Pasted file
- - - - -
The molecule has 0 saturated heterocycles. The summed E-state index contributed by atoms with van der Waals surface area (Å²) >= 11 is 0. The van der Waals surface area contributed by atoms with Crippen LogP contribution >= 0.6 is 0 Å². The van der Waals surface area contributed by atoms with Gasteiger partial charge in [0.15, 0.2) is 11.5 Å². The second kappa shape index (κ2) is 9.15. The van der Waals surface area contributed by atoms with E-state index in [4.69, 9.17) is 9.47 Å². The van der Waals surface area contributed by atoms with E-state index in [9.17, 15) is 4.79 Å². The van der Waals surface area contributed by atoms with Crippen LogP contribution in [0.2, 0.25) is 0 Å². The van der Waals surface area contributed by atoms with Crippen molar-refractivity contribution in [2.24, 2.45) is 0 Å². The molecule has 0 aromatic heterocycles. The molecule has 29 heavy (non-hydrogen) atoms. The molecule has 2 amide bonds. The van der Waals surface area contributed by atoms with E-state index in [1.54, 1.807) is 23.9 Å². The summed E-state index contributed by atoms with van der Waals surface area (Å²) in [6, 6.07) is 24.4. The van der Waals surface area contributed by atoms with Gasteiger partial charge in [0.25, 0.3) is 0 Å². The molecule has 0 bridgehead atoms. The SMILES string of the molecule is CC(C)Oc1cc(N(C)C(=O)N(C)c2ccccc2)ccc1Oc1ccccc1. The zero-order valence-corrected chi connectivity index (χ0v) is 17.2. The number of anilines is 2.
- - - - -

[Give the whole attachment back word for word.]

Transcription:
The molecule has 0 saturated heterocycles. The summed E-state index contributed by atoms with van der Waals surface area (Å²) >= 11 is 0. The van der Waals surface area contributed by atoms with Crippen LogP contribution >= 0.6 is 0 Å². The van der Waals surface area contributed by atoms with Gasteiger partial charge in [0.15, 0.2) is 11.5 Å². The second kappa shape index (κ2) is 9.15. The van der Waals surface area contributed by atoms with E-state index in [4.69, 9.17) is 9.47 Å². The van der Waals surface area contributed by atoms with E-state index in [9.17, 15) is 4.79 Å². The van der Waals surface area contributed by atoms with Crippen LogP contribution in [0.2, 0.25) is 0 Å². The van der Waals surface area contributed by atoms with Crippen molar-refractivity contribution in [2.24, 2.45) is 0 Å². The molecule has 0 aromatic heterocycles. The molecule has 29 heavy (non-hydrogen) atoms. The molecule has 2 amide bonds. The van der Waals surface area contributed by atoms with E-state index in [1.54, 1.807) is 23.9 Å². The summed E-state index contributed by atoms with van der Waals surface area (Å²) in [6, 6.07) is 24.4. The van der Waals surface area contributed by atoms with Gasteiger partial charge in [0.25, 0.3) is 0 Å². The molecule has 0 bridgehead atoms. The SMILES string of the molecule is CC(C)Oc1cc(N(C)C(=O)N(C)c2ccccc2)ccc1Oc1ccccc1. The zero-order valence-corrected chi connectivity index (χ0v) is 17.2. The number of anilines is 2.